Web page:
chameleon (n.)

lizard-like reptile notable for its ability to change color, mid-14c., camelion, from Old French caméléon, from Latin chamaeleon, from Greek khamaileon "the chameleon," from khamai "on the ground" (also "dwarf"), akin to chthon "earth" (from PIE root *dhghem- "earth") + leon "lion" (see lion).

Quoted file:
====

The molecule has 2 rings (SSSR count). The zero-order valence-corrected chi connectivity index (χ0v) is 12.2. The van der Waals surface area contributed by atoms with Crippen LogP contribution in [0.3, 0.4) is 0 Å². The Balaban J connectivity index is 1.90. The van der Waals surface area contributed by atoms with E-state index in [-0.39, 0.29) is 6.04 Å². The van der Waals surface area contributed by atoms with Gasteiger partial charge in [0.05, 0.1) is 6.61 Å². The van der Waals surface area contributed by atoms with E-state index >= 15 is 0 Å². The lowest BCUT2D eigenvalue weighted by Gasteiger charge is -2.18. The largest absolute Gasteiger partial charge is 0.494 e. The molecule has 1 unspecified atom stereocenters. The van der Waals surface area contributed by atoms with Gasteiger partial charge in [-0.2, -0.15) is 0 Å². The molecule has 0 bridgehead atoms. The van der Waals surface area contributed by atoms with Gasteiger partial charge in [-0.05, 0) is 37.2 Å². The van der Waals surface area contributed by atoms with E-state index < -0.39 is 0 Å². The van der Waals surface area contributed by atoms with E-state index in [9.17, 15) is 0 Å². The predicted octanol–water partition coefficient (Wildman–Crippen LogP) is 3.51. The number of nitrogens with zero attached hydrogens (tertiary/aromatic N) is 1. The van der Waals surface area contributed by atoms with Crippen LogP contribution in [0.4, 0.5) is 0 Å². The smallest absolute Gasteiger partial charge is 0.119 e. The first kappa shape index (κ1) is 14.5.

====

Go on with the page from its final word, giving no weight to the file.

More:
Perhaps the large head-crest on some species was thought to resemble a lion's mane. Greek khamalos meant "on the ground, creeping," also "low, trifling, diminutive." The classical -h- was restored in English early 18c. Figurative sense of "variable person" is 1580s. It formerly was supposed to live on air (as in "Hamlet" III.ii.98). The constellation was one of the 11 added to Ptolemy's list in the 1610s by Flemish cartographer Petrus Plancius (1552-1622) after Europeans began to explore the Southern Hemisphere.

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